September 28, 2010

Hari Ragat: Creation Myths

I took elements from the mythology of the Bagobo and other Filipino indigenous cultures for this creation myth, and the Maragtas epic for the story of man’s settlement of the Jangalan Isles.

Creation Myth

In the beginning there was nothing but the sea, without even a sky above it; and under the sea rested the Eldest God, Aman Bathala. Out of the deepest abyss of the sea crawled Oryol, the first and mightiest of the dragons, and she attempted to devour Aman Bathala for his power.

For thousands of years Aman Bathala and Oryol wrestled, and the tumult of their struggle caused the sky to separate from the sea. At last Oryol bit off one of Aman Bathala’s gonads, but before she could swallow it to gain his power he took hold of her jaws and tore her apart.

Then from Oryol’s bones Aman Bathala fashioned the land; and from her flesh sprang the first plants, the first fish, the first birds, and the first beasts. And from the brains and organs of Oryol sprang the first giants, from her unlaid eggs the first dragons, and from her venom, the first demons. But from Aman Bathala’s spilled blood there sprang the Diwatas, the guardian spirits of nature.

Then Aman Bathala left to make his abode in the sky, where he created the sun, moon and stars and married Inang Silangan, the Sun Goddess, and from her begat the rest of the gods.

The Origin of Men

As for Aman Bathala’s missing gland, it disappeared into the depths of the sea, but in time washed ashore in the form of a clam. Then a hawk, espying the clam, came down and pecked at it until its shell broke.

Then spilled from the clam a myriad number of seeds, which grew into the first men and women. The first people were tiny, and got into the hawk’s feathers like insects; and when the hawk took flight they were shaken off one by one over the lands of the earth. There they grew to full stature, and so the world was peopled.

Then Aman Bathala saw them and realized they were the fruit of his seed, so he blessed them and sent the lesser gods to teach them how to live.

Creation of the Jangalan Isles

Aman Bathala’s granddaughter Sinaya was wooed by the twin storm gods Amihan and Habagat. When she could not decide between either of them despite a thousand years of courtship, they confronted her and got into a heated argument; at last the brothers began to pull at her, Amihan to the east and Habagat to the west, until all her clothes were torn and her pearl necklace broken, the pearls falling into the sea.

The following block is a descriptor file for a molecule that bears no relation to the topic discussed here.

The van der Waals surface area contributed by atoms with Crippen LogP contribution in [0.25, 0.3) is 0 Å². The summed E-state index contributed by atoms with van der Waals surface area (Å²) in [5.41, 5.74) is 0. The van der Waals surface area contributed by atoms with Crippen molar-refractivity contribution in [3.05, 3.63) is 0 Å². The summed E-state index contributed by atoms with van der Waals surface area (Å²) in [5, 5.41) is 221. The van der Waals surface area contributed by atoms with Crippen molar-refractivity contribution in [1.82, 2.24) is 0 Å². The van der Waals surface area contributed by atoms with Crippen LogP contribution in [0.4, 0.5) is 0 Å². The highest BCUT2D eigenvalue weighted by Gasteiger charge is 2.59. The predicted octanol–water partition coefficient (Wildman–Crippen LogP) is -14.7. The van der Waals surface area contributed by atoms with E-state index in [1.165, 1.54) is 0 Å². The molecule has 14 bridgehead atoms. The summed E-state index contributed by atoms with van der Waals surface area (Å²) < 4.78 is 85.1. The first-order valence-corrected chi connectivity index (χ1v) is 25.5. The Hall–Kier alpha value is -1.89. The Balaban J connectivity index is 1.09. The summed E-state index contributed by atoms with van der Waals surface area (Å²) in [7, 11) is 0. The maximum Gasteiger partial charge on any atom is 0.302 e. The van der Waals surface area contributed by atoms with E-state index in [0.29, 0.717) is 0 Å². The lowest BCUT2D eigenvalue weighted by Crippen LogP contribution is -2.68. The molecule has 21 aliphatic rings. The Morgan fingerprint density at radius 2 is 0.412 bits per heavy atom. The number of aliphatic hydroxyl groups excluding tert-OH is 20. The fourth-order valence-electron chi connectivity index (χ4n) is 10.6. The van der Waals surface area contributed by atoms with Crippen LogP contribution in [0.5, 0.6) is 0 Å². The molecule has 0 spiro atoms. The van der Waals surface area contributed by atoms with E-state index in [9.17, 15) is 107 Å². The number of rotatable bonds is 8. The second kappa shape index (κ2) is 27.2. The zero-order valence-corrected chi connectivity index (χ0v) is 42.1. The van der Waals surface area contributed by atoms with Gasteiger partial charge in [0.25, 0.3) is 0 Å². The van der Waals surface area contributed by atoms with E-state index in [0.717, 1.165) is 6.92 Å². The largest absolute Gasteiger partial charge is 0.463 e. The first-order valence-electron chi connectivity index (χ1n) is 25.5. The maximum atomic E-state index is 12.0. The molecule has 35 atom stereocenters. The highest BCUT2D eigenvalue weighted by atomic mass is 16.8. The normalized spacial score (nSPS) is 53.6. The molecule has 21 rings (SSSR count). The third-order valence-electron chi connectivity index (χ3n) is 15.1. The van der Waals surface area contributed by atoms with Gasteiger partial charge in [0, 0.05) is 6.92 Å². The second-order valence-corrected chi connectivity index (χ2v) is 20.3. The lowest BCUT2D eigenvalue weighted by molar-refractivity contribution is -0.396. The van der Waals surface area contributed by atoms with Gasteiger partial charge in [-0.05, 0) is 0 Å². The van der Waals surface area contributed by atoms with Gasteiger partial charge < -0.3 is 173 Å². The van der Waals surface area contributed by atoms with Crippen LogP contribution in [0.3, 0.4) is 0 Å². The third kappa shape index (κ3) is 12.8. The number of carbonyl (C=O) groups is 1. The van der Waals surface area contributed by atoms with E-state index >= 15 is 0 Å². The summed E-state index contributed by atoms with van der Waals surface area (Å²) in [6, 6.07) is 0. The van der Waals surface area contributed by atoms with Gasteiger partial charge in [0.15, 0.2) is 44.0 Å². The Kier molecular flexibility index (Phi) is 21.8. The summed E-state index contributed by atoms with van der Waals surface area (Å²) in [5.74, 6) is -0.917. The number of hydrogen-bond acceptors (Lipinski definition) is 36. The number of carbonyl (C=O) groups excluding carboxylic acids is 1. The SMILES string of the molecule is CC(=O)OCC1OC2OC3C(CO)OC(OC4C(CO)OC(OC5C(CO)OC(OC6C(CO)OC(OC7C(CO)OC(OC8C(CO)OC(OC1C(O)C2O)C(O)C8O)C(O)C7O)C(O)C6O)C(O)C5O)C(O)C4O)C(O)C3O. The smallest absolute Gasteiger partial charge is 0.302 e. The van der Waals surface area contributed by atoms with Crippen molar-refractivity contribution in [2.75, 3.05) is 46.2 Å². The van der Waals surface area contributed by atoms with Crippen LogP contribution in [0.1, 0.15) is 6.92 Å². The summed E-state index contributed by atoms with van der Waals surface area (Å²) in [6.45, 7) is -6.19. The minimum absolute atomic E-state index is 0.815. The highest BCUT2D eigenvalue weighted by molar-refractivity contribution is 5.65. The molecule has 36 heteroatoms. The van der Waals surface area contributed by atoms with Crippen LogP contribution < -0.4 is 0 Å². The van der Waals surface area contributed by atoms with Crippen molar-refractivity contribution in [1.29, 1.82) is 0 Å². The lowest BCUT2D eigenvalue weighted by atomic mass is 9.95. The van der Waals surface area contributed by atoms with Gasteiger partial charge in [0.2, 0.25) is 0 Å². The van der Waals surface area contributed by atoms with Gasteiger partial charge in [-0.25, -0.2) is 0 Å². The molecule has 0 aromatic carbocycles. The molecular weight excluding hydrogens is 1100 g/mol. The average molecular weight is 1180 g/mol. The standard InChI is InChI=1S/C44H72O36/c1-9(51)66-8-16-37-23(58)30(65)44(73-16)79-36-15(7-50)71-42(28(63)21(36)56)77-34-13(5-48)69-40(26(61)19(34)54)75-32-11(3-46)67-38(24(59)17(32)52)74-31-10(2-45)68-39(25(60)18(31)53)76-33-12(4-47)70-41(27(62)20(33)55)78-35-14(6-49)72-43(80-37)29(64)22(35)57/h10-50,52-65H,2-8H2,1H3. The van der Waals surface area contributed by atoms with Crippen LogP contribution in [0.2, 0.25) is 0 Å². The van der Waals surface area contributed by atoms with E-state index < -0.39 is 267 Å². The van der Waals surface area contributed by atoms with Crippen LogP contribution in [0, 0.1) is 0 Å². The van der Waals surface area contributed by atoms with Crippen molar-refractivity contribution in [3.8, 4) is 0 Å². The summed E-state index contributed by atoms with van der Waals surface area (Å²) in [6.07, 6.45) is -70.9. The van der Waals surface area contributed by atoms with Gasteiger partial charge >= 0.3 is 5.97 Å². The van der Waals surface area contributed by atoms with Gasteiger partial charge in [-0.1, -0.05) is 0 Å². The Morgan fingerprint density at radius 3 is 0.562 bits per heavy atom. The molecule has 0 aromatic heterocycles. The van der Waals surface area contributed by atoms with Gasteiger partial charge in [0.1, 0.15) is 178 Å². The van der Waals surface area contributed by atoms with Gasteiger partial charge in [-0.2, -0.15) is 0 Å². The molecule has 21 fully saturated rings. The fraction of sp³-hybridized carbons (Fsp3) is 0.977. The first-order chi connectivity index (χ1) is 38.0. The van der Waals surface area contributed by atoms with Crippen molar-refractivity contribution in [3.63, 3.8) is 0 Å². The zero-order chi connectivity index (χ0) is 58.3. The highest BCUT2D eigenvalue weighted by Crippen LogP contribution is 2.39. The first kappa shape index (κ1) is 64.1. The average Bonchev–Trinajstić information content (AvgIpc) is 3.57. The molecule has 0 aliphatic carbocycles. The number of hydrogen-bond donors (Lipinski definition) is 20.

Then Aman Bathala saw what was happening to his granddaughter, and pronounced swift justice. Amihan and Habagat were banished from the heavens, to blow continually as the winds of Karagatan; Amihan always blowing from the east, and Habagat from the west.

As for the pearls of Sinaya, the magical jewels had taken root in the ocean floor and burgeoned into thousands of fertile islands, so lushly covered with growth their Vijadesan discoverers would call them the Jangalans, the Forested Isles.

Origin of the Vijadesans

Legends say the kingdom of Vijadesa was founded by Lakan Vijaya, son of the god Maragayon and a mortal woman. Lying on the coast as it did, Vijadesa soon became a sea power and its rulers claimed the title Hari Ragat, All-Ruling Ocean King. Vijadesa flourished for hundreds of years, until the time of Hari Ragat Raja Samil, who was born accursed. For Raja Samil was born from the rape of a Babaylan, a priestess of the Diwatas, and so he was cursed by the Diwatas of the land.

In time Samil became king, but he was possessed of a growing madness that made him a great burden to his people. Raja Samil oppressed the people with his demands for tribute and labor on his great temples and palaces, got thousands killed in his wars with neighboring kings, and ordered massive witch hunts throughout Vijadesa that took many innocent lives. At last, tired of the king’s abuses, ten princes secretly set sail with their families and retainers into the unknown waters of the Western Sea.

There they found the Jangalan Isles, and after drawing up a treaty dividing the islands equally between them, went their separate ways. The Vijadesans of the isles all trace their descent from these Ten Sires and their followers. It is said the settlement of the Jangalan Isles happened some 500 years ago. In that time the Vijadesans prospered and increased, but conflicts born of passion, pride and wounded honor have driven them apart.

It is also said that Raja Samil’s evil reign was finally cut short by the wrath of the goddess Lalahon, Queen of the Fiery Mountains. Old Vijadesa was destroyed by volcanic eruptions, leaving the Island Vijadesans the last of their people.

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